Review Date:
Director: Rupert Wainwright
Writer: Tom Lazarus, Rick Ramage
Producers: Frank Mancuso Jr.
Patricia Arquette as Frankie
Gabriel Byrne as Andrew
Jonathan Pryce as Cardinal
Mary Jane Nobody gets inflicted by the stigmata, a condition in which a person is physically impaled like Jesus was on the cross. Being an atheist, she doesn’t understand why this is happening to her, and neither does the brooding priest/scientist who comes from the Vatican to investigate the supernatural event.
The answer to the question from above is that you get STIGMATA, a film which relies mostly on style and mood, and leaves the story element far away in the backseat. I personally do enjoy films with a lot of stylish camera tricks, but this one went a little overboard, with an overabundance of shots featuring water dripping down, tight close-ups, slow motion scenes, quick edits and loud music. This wouldn’t have been too bad if the story had enough meat to straddle my interest, but unfortunately, I was bored after the first hour of watching Patricia Arquette get bloodied over and over again, without much else going on. Redundancy, you have a name and it is Stigmata! This film also features a drab resolution, which fortunately for me, I could have cared less about at that time (And were those the worst looking fake flames you have ever seen in the last scene?? Yikes!). One thing’s for sure, I ain’t much into religion, but I can’t imagine anyone from the church being too much of a happy camper after seeing this flick.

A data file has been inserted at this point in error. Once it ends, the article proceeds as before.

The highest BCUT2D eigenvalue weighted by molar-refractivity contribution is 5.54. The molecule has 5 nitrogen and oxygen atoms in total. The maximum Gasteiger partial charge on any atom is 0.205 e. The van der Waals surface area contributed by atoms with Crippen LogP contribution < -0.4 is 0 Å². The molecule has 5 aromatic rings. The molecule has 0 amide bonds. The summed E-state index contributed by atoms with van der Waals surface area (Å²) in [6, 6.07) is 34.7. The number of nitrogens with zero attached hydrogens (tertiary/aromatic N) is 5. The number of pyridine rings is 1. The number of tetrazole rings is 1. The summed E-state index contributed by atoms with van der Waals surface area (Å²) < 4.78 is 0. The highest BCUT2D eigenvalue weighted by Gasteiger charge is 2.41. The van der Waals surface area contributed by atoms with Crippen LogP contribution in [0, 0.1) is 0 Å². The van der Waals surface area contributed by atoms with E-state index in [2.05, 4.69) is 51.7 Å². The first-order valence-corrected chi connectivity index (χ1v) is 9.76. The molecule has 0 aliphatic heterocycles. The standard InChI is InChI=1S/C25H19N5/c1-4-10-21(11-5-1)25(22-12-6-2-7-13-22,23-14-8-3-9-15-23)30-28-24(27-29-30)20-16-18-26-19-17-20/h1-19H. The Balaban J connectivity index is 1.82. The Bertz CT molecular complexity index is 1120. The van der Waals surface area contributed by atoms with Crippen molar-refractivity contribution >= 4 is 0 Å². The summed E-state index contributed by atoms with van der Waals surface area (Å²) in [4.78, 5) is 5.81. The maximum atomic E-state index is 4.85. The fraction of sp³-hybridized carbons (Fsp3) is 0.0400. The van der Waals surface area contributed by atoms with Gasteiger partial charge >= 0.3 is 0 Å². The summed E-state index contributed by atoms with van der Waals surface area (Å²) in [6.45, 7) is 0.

On the positive tip, I sure did enjoy the soundtrack which proved that Smashing Pumkin Billy Corgan could sure do a great Trent Reznor impression, and the performance by Patricia Arquette, which was excellent as a cute, hip, young chick who anyone, at least in our generation, could relate to. And how about all of her funky getups and apartment fillers? Very kewl! Byrne was okay as the Jason Miller part from the original EXORCIST, but did they have to toss in a cheesy romance? Not my bag. Anyway, all in all, this film might satisfy some folks who love the MTV-style movies with little plot development despite a lot of movement, and Patricia Arquette fans, but thriller fans, lovers of the supernatural genre, will not find anything to get excited about in this bombastic retread. And despite not appreciating the film’s story line, I do mark it higher than usual, because I personally do like Patricia Arquette and enjoyed some of its stylish intent. Unfortunately, the director went too far in this area, believing himself to be directing an action/adventure film instead of a taut thriller.

(c) 2021 Berge Garabedian